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No. 4 – Summer 2014 NYRAG flag
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In This Issue Silvercrest Avoidable Hospitalization Rate Drops
The Silvercrest Center for Nursing and Rehabilitation in Queens, NY, a NY–RAH participant, has experienced a drop in its rate of avoidable hospitalizations. According to Centers for Medicare & Medicaid Services (CMS) data provided to the NY–RAH Project Management Team, Silvercrest Center's 30-day readmission rate during Year 1 Quarter 4 (ending September 2013) was 53.3%, largely due to transfers of its ventilator dependent residents, which make up about 30% of NY–RAH eligible beneficiaries. During Year 2 Quarter 1 (ending December 2013), the readmission rate fell to 31%. Silvercrest Center leadership attributes the reductions to the implementation of the Stop and Watch form and the Know-It-All-Before-You-Call reference cards; expanded use of the SBAR tool for all changes of condition; and an increased focus on early recognition and treatment of symptoms by the clinical team.

Silvercrest Center began implementing elements of the NY–RAH Toolkit, including the INTERACT Stop And Watch form, the SBAR, the American Medical Directors Association (AMDA) Know-It-All-When-You-Call cards, and the AMDA Acute Change of Condition guidelines, in late 2013. In early 2014, Silvercrest Center staff was trained on advance directives and how to have meaningful discussions during care plan meetings. Under the direction of Denise Lawson, Performance Improvement Director, and Loretta McManus, Vice President of Nursing Services, and with the help of RN Care Coordinator Marva Skeete-Philip, Silvercrest Center has made tremendous strides in reducing its avoidable hospitalization rate.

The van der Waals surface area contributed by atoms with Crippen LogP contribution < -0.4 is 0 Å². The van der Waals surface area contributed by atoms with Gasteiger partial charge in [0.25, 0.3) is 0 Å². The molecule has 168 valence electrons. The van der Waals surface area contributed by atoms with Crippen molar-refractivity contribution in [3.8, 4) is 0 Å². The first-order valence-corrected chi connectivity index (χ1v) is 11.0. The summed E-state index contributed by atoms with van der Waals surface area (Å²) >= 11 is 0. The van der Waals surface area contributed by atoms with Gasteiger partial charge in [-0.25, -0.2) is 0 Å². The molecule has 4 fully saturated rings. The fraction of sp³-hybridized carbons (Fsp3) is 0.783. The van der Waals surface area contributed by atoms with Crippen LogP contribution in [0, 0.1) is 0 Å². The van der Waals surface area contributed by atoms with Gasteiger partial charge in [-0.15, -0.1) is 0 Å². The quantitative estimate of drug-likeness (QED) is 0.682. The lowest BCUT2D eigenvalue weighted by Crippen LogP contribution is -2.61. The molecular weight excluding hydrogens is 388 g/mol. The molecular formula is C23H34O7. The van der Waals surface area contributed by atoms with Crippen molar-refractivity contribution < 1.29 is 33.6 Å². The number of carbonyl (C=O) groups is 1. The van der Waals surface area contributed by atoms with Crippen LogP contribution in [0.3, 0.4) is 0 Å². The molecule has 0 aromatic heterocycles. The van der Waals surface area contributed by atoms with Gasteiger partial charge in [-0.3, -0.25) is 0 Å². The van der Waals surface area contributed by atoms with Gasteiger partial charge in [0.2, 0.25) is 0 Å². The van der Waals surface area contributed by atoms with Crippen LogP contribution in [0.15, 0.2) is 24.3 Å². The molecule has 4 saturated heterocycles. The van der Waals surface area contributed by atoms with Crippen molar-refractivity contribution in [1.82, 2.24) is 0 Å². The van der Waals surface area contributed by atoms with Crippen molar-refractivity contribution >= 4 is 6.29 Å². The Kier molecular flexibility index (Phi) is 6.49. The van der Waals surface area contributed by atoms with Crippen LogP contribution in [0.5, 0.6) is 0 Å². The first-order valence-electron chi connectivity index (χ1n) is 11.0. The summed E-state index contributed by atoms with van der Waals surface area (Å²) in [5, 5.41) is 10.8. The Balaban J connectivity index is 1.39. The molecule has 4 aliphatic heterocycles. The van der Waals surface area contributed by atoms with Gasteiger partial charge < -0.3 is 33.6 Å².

Silvercrest Center also established two project workgroups, each with representation from all clinical departments. The Reducing Avoidable Hospitalizations workgroup focuses on conducting modified root cause analyses on all hospital transfers and determining, as a group, whether the transfers were appropriate. Findings from this analysis are shared and made part of the facility's performance improvement process. The other workgroup was created to review, revise, and enhance the current palliative care program. Since the tools were adopted and the workgroups formed, there have been situations in which residents were successfully treated in-house and completed the appropriate advance directives.

In July, Medical Director Daniel Russo, MD, met with Silvercrest Center physicians and nurse practitioners to discuss hospital transfers. At the meeting, Dr. Russo and his colleagues used the NY–RAH Quality Improvement Chart Audit tool on a transfer from the past month to determine the root cause of the transfer, and if anything could have been done to avoid it.

The NY–RAH Project Management Team salutes the Silvercrest Center team for its work and ongoing support of the project goals. For more information about the use of the Stop and Watch and SBAR tools, please contact Ashley Hammarth, NY–RAH Deputy Project Director, at (212) 506-5421 or ahammarth@gnyha.org.
Medical Directors Discuss Hospitalization Reports
On July 10, a Facility Medical Directors meeting was held in New York City at which each Medical Director received a copy of the aggregate Quarter 1 2014 hospitalization report, a facility specific hospitalization report, and a list of questions about the data in the reports before the meeting.

At the meeting, NY–RAH Project Medical Director Leonard Gelman, MD, asked each Medical Director to comment on his or her initial impressions of the hospitalization reports; if there were measure results that differed from his or her expectations; and how certain measures differed and why did they not expect it to be this way.